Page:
Logsdon Farmhouse Ales Seizoen Bretta – Quickly asserting themselves as one of America’s prominent farmhouse breweries, Logsdon of Hood River, OR is taking wild Brettanomyces ales to a new level. Brewer Chuck Porter and owner Dave Logsdon took home a gold medal for their Peche N’ Brett brew at this year’s World Beer Cup in San Diego, and their Seizeon Bretta is a beautiful presentation of crisp complexity. Brewed with a bit of wheat and oats, the interplay of the malt underpinning and New Zealand hops with a slew of yeast varietals results in one of the most choice beers to come out of Oregon in some time. Oh, and we should mention, it’s always 100% certified organic, event the locally sourced beeswax that the bottles are dipped in.
Several other organic beers and ciders were enjoyed throughout the day at the 2012 North American Organic Brewers Festival. Other highlights included Vertigo Brewing’s High Dive Rye, Wandering Aengus’ Traditional Dry Oaked Cider, Lodgson’s Kili Wit, Mateveza’s Yerba Mate IPA, Finn River’s Currant Cider, Hopworks’ Rise Up Red, Oakshire’s Save the Farmhouse Ales, Two Kilts’ Calluna Vulgeris/Heather Ale, and Unita’s BABA Black Lager.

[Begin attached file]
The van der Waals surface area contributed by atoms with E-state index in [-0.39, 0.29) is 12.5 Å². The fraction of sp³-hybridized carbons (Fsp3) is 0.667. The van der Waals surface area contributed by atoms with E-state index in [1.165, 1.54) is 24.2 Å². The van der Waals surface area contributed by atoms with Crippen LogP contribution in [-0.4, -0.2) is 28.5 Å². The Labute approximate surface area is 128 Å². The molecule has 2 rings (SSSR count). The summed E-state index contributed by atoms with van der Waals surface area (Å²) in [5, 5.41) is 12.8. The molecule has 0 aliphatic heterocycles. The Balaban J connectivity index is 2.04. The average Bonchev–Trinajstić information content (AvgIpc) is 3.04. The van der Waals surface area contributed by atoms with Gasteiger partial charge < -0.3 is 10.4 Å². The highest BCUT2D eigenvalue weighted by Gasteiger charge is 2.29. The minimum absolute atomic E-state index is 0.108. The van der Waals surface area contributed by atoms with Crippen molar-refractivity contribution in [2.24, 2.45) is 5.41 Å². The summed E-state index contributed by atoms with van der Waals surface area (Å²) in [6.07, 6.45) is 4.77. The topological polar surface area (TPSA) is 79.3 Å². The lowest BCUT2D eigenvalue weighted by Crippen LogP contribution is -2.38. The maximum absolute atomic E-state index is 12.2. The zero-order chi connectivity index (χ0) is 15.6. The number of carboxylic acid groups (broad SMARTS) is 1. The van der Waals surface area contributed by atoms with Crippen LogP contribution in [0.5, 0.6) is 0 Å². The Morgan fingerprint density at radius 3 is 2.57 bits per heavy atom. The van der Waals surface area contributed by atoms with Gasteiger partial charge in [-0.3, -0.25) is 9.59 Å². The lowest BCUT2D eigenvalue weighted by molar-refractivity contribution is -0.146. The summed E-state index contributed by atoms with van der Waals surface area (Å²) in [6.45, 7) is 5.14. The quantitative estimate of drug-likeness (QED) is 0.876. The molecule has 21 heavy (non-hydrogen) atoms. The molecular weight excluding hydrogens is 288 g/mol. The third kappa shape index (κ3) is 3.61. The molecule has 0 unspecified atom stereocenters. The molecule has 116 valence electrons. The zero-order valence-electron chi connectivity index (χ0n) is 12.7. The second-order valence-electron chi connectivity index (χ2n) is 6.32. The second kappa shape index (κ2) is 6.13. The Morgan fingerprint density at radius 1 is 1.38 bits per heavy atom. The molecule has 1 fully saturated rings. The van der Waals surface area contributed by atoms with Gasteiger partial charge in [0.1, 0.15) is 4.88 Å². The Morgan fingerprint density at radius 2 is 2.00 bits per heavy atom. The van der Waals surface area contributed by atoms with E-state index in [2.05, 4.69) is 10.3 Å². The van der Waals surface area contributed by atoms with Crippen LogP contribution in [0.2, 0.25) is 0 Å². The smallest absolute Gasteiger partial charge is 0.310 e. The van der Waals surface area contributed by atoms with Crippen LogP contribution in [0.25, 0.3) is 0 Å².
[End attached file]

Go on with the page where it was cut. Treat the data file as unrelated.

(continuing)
Not all of the beers and ciders sampled on this fair day (we pretty much tried ‘em all) were to our liking, but one thing is for certain, organic brewing is a niche that is clearly asserting itself in today’s market. And despite some misconceptions about organics, the limitations of sourcing organic hops and other ingredients doesn’t have to be perceived as a hindrance to brewers. In fact, it is evident by the assortment of innovative and imaginative craft brews presented at the NAOBF that organically-minded brewers push themselves to be more creative with their ingredients, methodology, and execution of their products. Cheers to organic beers and sustainable food everywhere!
Here’s a look at a bunch more pics from the 2012 NAOBF:
This post was written by Angelo on July 2, 2012